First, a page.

Gearing Up for Earnings Season

Corporate profit reports for the first quarter will start to pour in next week. Investors will also get data on retail sales and wholesale prices

Stocks finished a rocky week on a mixed note. Cyclical stocks boosted the blue-chip Dow Jones industrial average on Friday -- but the Nasdaq index slid amid more disappointing earnings preannouncements in the tech sector. An encouraging economic report showing that more jobs were created in March than expected helped prop up the broader market.

The 30-stock Dow Jones industrial average gained 36.40 points, or 0.36%, to 10,271.64, led by diversified conglomerate Minnesota Mining & Manufacturing (MMM ), which said its first-quarter profit will be at least at the high end of earlier expectations.

But negative earnings news from tech players weighed on the Nasdaq Composite index, which fell 19.72 points, or 1.10%, to 1,770.03. Computer storage network switches maker McData Corp. (MCDT ) warned for the second time that it will see a wider-than-expected first-quarter loss. The company cited reduced orders from its largest customer, EMC (EMC ).

The broader Standard & Poor's 500 index, meanwhile, lost 3.61 points, or 0.32%, to 1,122.73.

Wall Street was gearing up for next week's kickoff of the latest earnings reporting season, when companies begin releasing their first quarter results. Among the highlights, on Tuesday biotech firm Genentech (DNA ) and drugmaker Abbott Laboratories (ABT ) are expected to report their earnings.

On Wednesday, Internet media company Yahoo! (YHOO ) steps up to the plate.

And on Thursday, watch for reports from Internet infrastructure company Juniper Networks (JNPR ) and payment services giant First Data (FDC ).

Investors will also get a heavy dose of economic data next week. The key reports are due out Friday when U.S. retail sales for March are set to be released. Analysts are expecting a 0.5% increase vs. a 0.3% increase in the previous month.

Also expected Friday is the March producer price index (PPI), a gauge of inflation at the wholesale level. The PPI is expected to rise 0.8% after a 0.2% increase in the previous month, and the core rate should remain unchanged once volatile food and energy prices are stripped out.

Lastly, the preliminary reading for the University of Michigan's consumer sentiment index for April is due out Friday. The consensus forecast is a rise to 96.5 from 95.7 last month.

Other reports include U.S. wholesale inventories and sales, due out on Monday, which are expected to fall 1% and rise 0.3%, respectively. On Wednesday, initial jobless claims for the previous week are expected to fall to 420,000 from 460,000.

In Friday's session, investors continued to focus on corporate accounting issues. Qwest Communications (Q ), a large telecommunication services company, said the Securities and Exchange Commission is conducting a formal probe of its accounting practices.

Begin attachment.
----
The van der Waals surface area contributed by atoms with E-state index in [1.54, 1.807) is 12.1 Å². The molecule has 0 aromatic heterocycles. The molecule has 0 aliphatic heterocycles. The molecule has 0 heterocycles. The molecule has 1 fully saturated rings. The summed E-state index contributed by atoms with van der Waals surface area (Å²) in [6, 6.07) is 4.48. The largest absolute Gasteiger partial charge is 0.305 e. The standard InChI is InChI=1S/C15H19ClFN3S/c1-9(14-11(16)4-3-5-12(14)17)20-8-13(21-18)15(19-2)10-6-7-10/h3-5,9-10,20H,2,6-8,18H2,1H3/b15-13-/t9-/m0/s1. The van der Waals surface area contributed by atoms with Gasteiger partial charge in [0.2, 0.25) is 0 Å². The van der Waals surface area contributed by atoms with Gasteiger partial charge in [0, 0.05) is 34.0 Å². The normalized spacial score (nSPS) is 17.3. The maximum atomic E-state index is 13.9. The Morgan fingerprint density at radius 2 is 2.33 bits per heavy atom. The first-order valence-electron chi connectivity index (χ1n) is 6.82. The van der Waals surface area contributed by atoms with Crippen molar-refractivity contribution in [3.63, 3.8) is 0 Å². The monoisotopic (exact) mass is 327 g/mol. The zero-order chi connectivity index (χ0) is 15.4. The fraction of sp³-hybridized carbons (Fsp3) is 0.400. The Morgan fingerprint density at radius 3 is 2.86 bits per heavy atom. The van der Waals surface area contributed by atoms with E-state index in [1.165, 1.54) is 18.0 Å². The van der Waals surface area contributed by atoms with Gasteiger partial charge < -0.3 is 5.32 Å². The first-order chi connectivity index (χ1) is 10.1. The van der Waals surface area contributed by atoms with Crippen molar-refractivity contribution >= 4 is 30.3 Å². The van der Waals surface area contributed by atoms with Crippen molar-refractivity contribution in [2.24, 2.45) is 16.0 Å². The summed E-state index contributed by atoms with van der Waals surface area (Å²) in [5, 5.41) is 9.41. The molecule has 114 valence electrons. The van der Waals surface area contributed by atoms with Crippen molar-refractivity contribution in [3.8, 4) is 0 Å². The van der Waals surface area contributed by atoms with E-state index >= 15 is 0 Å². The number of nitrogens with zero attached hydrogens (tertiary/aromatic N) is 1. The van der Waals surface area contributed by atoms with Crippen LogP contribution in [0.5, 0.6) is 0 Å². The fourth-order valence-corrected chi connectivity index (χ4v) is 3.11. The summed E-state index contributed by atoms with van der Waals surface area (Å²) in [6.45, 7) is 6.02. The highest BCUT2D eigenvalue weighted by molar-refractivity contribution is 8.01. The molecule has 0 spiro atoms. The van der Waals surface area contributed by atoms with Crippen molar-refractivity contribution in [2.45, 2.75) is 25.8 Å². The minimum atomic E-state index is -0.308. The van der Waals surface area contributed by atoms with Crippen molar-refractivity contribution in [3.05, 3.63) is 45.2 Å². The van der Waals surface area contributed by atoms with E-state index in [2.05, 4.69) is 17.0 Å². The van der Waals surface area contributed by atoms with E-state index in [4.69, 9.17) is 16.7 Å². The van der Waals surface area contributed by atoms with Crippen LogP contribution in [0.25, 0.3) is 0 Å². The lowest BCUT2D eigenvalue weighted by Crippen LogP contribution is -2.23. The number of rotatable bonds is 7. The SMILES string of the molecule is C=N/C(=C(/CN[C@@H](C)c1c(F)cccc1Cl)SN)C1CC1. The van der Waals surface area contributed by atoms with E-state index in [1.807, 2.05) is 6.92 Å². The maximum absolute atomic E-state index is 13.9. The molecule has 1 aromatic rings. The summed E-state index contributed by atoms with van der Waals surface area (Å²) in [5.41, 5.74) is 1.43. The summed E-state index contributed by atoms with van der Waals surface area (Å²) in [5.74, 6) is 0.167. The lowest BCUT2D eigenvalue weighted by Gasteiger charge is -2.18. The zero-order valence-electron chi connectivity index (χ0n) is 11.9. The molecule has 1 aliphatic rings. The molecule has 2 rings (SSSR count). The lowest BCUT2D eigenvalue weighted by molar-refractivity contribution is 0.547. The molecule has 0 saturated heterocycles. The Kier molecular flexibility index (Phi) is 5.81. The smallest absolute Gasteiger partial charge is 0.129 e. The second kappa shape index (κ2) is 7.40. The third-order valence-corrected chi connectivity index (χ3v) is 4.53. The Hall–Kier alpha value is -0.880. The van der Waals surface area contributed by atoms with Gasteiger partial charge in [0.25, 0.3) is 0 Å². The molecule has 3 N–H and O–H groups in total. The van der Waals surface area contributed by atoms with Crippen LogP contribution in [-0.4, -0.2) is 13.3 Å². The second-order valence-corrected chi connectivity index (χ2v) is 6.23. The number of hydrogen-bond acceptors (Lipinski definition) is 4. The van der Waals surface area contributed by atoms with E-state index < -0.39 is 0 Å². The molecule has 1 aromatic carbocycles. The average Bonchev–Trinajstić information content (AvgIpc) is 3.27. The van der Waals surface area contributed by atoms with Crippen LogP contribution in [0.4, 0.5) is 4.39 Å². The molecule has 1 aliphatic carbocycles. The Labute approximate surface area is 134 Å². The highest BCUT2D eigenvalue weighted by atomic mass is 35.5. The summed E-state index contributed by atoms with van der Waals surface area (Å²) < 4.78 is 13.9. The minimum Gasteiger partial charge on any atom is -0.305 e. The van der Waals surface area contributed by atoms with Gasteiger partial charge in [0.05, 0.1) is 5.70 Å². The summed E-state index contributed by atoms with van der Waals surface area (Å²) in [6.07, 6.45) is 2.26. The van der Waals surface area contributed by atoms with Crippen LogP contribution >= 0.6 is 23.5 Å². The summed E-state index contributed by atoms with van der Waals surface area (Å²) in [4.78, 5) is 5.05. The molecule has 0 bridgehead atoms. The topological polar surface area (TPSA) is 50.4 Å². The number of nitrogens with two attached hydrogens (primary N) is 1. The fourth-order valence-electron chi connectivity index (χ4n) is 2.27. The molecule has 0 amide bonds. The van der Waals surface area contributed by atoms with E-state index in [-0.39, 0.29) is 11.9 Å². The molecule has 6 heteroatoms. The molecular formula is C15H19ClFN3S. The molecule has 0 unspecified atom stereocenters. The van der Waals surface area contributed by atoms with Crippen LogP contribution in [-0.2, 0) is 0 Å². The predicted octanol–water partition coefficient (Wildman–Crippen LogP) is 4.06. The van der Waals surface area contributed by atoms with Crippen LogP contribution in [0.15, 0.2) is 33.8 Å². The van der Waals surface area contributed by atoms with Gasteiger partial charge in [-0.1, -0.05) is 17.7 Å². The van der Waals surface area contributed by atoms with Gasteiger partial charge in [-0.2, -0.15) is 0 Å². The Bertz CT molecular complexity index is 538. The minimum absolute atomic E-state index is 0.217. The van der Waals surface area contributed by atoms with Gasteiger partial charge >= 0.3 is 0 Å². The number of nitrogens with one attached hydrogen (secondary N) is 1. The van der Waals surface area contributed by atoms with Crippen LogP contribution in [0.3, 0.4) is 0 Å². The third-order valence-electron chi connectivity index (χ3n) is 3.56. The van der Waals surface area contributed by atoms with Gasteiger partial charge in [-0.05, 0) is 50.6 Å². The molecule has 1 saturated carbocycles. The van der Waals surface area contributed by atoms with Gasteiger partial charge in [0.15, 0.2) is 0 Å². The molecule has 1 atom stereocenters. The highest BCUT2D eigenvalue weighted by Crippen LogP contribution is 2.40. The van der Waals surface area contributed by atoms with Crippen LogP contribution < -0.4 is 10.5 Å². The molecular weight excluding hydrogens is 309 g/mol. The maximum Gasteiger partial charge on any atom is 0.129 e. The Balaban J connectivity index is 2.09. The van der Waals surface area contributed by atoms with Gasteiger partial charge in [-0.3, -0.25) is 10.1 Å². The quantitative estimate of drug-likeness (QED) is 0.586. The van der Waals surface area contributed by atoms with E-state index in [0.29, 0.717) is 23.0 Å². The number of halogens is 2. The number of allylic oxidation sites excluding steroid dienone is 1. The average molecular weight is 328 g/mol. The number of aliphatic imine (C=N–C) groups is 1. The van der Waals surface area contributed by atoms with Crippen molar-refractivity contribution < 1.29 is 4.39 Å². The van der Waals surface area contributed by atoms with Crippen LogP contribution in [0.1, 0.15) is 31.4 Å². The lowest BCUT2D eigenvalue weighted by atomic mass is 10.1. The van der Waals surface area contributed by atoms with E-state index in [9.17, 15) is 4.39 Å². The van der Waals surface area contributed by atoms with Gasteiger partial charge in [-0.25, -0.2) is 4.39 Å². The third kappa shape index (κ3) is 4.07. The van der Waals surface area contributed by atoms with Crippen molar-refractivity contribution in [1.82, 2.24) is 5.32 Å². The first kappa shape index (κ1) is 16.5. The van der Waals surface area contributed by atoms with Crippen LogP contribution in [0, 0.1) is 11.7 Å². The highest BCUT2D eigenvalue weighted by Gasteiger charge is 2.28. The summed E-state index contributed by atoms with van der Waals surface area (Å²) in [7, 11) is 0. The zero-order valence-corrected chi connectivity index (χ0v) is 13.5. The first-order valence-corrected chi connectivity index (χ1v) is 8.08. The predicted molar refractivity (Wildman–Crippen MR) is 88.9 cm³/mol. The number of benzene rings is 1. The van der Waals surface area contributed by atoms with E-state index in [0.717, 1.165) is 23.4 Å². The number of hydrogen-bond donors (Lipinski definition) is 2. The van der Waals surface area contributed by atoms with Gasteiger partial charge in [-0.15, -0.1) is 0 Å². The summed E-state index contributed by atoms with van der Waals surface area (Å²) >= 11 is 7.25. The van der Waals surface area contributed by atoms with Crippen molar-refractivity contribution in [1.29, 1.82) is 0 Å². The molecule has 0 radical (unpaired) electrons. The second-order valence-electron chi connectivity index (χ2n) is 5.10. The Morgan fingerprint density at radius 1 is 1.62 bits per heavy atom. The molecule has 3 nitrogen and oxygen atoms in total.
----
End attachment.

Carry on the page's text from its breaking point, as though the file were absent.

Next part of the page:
And Alcoa Inc. (AA ), another Dow component and the world's largest aluminum company, posted 46% lower first-quarter profit as slumping demand reduced aluminum prices and shipments.

In economic news, the Labor Department reported that U.S. nonfarm payrolls rose 58,000 in March after a downwardly revised drop of 2,000 in February (from a previously reported gain of 66,000). The nation's unemployment rate, as expected, ticked up to 5.7% from 5.5% in the previous month. Still it was lower than the 6 1/2-year high of 5.8% recorded in December. And economists expect the Federal Reserve to hold off on raising interest rates until the unemployment rate recedes.

S&P says the dichotomy between the improving trend in payrolls and the rise in the unemployment rate highlights an important point -- that the payroll gain still is not enough to offset the structural growth of the labor market.

Wall Street was also encouraged Friday by President George W. Bush's increasing involvement in trying to find a way to end the fighting between Israel and the Palestinians. There are concerns that the escalating violence in the Middle East could disrupt world oil supplies, a move that could hamper economic recovery.

Treasury Market

Treasuries closed higher in price. S&P MMS notes that the break of key technical levels, along with the mixed showing in equities, helped boost bonds. Also, traders seem unwilling to be short the market into the weekend, given the risky Middle East situation. Bonds initially spiked higher following the payroll report, given that the data will not force the Federal Reserve's hand on an interest rate decision as soon as the May 7 FOMC meeting.

World Markets

Europe markets ended mixed. In London, the FTSE 100 index was up 24.10 points, or 0.46%, at 5,233.60 following an OECD report that said UK leading economic indicators improved in February. Another report showed that UK full time job placements increased in March.

In Paris, the CAC 40 index was off 22.61 points, or 0.50%, at 4,515.70.

In Frankfurt, the DAX index was up 5.58 points, or 0.11%, to 5,260.53 after factory orders unexpectedly fell 1.0% in February. The OECD report said German leading indicators fell in February.

Asian markets closed with losses. In Tokyo, Japan's benchmark Nikkei 225 index closed off 43.71 points, or 0.38%, at 11,335.49 pressured by shares of exporters on weak US economic data and the strong yen, plus losses in the NTT companies after downward revisions to earnings forecasts.

Hong Kong's stock market was closed on Friday in observance of the Ching Ming Festival.

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